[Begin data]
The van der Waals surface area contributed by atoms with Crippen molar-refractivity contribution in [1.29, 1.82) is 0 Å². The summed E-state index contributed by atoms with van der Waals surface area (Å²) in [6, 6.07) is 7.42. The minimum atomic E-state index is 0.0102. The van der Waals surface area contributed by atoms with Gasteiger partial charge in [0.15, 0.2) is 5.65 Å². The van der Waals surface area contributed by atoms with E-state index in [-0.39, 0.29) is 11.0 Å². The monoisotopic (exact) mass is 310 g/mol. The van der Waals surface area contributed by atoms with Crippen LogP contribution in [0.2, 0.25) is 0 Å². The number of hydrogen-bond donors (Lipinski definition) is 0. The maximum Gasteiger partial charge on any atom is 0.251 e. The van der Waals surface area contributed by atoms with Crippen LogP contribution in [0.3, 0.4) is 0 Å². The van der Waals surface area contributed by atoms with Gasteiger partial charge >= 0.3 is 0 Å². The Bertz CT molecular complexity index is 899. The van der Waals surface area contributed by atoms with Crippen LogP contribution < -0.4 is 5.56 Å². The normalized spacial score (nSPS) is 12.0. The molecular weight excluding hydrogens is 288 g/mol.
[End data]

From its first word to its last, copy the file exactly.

The van der Waals surface area contributed by atoms with Crippen molar-refractivity contribution in [1.29, 1.82) is 0 Å². The summed E-state index contributed by atoms with van der Waals surface area (Å²) in [6, 6.07) is 7.42. The minimum atomic E-state index is 0.0102. The van der Waals surface area contributed by atoms with Gasteiger partial charge in [0.15, 0.2) is 5.65 Å². The van der Waals surface area contributed by atoms with E-state index in [-0.39, 0.29) is 11.0 Å². The monoisotopic (exact) mass is 310 g/mol. The van der Waals surface area contributed by atoms with Crippen LogP contribution in [0.2, 0.25) is 0 Å². The number of hydrogen-bond donors (Lipinski definition) is 0. The maximum Gasteiger partial charge on any atom is 0.251 e. The van der Waals surface area contributed by atoms with Crippen LogP contribution in [0.3, 0.4) is 0 Å². The van der Waals surface area contributed by atoms with Gasteiger partial charge >= 0.3 is 0 Å². The Bertz CT molecular complexity index is 899. The van der Waals surface area contributed by atoms with Crippen LogP contribution < -0.4 is 5.56 Å². The normalized spacial score (nSPS) is 12.0. The molecular weight excluding hydrogens is 288 g/mol.